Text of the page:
NASA’s Ice, Cloud and land Elevation Satellite-2, or ICESat-2, mission and launch teams have concluded a successful Launch Readiness Review. There are no technical issues being worked at this time.
Teams are proceeding toward liftoff from California’s Vandenberg Air Force Base on Saturday, Sept. 15, at 5:46 a.m. PDT (8:46 a.m. EDT) on a United Launch Alliance Delta II, the rocket’s final mission.
ICESat-2 will measure the height of our changing Earth, one laser pulse at a time, 10,000 laser pulses per second. The satellite will carry a single instrument, the Advanced Topographic Laser Altimeter System (ATLAS), which measures the travel times of laser pulses to calculate the distance between the spacecraft and Earth’s surface.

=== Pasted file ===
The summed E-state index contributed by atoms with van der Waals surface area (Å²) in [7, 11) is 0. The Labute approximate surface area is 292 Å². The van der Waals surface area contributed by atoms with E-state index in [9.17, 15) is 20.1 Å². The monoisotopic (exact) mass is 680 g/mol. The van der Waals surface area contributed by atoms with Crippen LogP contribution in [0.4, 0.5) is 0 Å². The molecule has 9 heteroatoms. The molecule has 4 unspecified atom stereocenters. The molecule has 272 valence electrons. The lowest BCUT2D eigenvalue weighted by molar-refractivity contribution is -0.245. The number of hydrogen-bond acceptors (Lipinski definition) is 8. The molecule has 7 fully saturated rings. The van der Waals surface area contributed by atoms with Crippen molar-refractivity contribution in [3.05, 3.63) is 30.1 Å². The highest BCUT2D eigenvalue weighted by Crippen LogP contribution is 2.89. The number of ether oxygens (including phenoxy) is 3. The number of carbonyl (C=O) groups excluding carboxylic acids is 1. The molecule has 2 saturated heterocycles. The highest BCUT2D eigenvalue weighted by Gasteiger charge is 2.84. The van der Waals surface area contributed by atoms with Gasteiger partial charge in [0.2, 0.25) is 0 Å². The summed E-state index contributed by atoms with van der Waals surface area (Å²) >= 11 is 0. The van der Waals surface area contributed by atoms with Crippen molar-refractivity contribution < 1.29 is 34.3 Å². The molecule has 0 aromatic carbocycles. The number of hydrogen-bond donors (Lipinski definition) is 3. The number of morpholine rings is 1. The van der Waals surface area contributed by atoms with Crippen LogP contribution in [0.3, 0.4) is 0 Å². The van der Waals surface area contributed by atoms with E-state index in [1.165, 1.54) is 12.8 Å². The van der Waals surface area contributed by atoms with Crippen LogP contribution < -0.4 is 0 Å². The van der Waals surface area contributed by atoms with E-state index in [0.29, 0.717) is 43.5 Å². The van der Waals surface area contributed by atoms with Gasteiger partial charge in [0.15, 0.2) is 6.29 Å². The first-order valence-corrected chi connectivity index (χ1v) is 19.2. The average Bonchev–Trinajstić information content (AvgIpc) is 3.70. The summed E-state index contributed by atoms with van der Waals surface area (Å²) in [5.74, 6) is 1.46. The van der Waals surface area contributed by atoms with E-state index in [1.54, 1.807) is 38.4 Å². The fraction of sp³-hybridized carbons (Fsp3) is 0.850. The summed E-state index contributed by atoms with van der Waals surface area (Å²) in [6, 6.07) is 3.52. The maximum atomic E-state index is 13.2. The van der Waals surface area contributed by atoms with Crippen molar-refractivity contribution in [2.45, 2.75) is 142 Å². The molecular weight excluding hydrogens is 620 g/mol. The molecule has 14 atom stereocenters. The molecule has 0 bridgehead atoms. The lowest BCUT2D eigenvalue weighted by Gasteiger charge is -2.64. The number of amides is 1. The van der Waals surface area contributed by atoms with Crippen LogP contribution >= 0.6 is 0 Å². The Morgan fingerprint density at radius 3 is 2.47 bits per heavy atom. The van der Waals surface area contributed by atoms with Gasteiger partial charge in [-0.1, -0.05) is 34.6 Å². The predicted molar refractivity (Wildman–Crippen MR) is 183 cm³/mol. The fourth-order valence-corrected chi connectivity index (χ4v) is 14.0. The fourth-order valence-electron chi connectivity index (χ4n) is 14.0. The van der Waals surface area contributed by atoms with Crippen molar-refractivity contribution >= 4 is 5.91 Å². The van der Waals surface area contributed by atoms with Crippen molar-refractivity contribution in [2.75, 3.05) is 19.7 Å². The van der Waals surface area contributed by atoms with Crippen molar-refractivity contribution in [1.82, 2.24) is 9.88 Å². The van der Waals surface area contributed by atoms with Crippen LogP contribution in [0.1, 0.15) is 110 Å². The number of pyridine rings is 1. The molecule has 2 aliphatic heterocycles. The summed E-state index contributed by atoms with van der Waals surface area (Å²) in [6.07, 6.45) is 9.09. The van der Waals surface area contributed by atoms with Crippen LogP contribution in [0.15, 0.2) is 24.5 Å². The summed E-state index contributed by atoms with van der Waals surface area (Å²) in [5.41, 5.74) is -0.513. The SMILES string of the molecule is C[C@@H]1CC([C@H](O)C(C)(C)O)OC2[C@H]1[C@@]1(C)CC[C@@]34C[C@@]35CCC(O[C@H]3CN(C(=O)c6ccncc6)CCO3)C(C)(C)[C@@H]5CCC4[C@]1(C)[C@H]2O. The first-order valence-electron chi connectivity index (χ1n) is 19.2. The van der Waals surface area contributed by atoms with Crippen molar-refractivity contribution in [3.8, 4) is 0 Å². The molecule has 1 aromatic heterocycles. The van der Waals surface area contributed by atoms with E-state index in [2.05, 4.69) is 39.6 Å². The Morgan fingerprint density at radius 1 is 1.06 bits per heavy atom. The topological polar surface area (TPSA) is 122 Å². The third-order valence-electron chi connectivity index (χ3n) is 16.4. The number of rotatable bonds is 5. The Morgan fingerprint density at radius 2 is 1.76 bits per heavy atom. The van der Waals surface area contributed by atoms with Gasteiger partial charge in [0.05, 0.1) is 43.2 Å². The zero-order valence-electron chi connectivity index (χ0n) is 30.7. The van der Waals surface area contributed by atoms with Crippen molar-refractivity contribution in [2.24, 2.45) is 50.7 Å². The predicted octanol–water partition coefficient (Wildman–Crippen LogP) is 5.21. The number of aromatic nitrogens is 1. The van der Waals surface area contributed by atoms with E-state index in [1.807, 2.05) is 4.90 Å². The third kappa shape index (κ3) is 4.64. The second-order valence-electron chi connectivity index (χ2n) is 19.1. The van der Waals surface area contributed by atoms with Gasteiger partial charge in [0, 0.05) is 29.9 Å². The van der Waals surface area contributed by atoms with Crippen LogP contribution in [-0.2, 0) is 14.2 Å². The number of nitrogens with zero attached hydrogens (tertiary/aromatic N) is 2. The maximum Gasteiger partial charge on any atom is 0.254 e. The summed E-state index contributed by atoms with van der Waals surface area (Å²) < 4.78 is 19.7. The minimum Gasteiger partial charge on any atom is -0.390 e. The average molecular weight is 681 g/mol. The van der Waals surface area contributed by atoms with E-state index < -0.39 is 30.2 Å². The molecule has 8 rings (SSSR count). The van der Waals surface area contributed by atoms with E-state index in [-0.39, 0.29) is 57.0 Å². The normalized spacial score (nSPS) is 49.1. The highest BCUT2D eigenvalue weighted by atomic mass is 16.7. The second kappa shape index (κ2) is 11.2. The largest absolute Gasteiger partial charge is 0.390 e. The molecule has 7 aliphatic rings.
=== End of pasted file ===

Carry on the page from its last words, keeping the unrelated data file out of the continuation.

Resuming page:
ICESat-2 will provide scientists with height measurements that create a global portrait of Earth’s third dimension, gathering data that can precisely track changes of terrain, including glaciers, sea ice, and forests.
The U.S. Air Force 30th Space Wing weather officer indicated that they are predicting a 100 percent chance of favorable weather on launch day.